Everyone comes to Quebec City to see the “old city”, the portion of the city that has a wall around it. It’s a UNESCO Heritage site and the architecture dates from the 16th Century to the present, though “present” is held back by significant building codes to retain this special place.
I live in the old city. Not literally, but I spend so much time walking and sketching there that I claim it as a residence. And last week, Louise arranged to sketch a statue that is inside the grounds of Hotel-Dieu, a hospital in the old city, so I tagged along with her, Claudette and Yvan.
Hotel-Dieu, a hospital with a reseach program associated with it, was founded in 1637. I can only imagine what it looked like back in 1637 but since that time it has grown in patchwork fashion and is now represented by a hodge-podge of buildings – new and old. You can see evidence of this when you enter some of its more modern portions only to see that they partially encompass old, stone construction in places.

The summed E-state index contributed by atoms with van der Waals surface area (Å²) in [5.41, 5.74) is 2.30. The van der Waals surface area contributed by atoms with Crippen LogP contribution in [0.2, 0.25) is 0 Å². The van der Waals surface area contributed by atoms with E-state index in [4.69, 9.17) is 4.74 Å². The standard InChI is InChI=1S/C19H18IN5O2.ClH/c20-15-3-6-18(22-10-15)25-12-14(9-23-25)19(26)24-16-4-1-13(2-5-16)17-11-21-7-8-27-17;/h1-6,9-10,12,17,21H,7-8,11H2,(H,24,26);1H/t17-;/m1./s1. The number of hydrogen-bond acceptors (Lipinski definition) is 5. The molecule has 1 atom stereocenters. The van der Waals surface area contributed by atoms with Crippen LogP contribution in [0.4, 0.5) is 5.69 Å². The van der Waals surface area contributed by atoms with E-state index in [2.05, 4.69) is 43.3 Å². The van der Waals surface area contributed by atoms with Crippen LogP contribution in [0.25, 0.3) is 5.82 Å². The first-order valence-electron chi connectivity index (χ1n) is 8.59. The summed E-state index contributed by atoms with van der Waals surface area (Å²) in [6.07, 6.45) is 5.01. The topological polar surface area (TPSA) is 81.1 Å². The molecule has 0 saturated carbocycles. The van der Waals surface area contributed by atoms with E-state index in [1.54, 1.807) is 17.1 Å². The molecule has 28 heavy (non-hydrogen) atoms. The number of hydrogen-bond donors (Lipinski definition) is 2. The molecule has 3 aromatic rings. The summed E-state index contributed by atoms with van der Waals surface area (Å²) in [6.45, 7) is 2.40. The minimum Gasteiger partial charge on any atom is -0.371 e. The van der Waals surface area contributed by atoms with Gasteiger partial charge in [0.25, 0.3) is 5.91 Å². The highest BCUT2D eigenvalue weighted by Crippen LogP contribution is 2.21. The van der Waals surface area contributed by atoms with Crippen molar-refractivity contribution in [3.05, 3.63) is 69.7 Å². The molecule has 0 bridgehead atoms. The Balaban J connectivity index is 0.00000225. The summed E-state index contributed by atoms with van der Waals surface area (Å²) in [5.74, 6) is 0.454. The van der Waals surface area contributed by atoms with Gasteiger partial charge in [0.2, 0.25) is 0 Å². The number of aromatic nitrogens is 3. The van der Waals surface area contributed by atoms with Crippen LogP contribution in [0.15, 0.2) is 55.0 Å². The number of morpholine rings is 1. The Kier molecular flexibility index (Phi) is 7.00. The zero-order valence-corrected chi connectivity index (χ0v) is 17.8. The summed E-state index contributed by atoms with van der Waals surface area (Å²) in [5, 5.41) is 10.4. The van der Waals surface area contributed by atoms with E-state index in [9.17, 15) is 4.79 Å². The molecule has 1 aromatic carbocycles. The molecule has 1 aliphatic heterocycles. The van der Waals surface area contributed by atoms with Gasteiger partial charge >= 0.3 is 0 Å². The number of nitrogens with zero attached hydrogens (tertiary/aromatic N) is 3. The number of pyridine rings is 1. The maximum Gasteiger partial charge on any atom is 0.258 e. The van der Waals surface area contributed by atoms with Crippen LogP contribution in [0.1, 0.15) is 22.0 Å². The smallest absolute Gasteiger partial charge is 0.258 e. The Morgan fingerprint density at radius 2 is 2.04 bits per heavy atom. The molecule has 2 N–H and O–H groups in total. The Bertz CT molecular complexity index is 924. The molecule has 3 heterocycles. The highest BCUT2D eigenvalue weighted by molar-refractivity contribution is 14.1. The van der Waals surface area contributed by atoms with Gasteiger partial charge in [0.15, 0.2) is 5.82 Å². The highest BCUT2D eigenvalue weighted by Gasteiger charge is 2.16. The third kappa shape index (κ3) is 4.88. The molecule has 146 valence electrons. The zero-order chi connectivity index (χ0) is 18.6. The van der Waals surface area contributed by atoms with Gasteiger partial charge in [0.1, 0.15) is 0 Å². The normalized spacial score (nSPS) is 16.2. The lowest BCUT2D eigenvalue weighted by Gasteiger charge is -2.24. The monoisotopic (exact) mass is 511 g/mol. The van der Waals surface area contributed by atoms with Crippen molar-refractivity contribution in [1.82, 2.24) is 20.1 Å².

But we were there to sketch a statue and it resided in a courtyard-like area that, itself, was the roof of an underground facility of some kind. The statue, to me, was a disappointment and so I decided to sketch what is now an entrance to a larger building. I’m not sure what it was originally as you pass through it, come out the other side, and then enter the large building from a small courtyard. But it’s got a very odd shape and worthy of a sketch or three.
When others had finished up their statue sketching, we headed for a small park near the Hotel Frontenac, the “trademark” of Quebec City tourism. We were there to sketch the statue on top of a large fountain in the park. I’d done that before and wasn’t in the mood so I got out my toned paper ‘moustache’ book and started looking for targets. Here are a couple of those sketches.
Everyone was nearing the end of their sketches and I only had a few minutes left so I just started drawing pieces of the fountain, which sort of spread across the paper like ooze from an oil spill. The fountain is truly a complex affair and I only captured a small portion of it but there’s limited space in a 4×6 format (grin). Like all sketching days, this was a good one.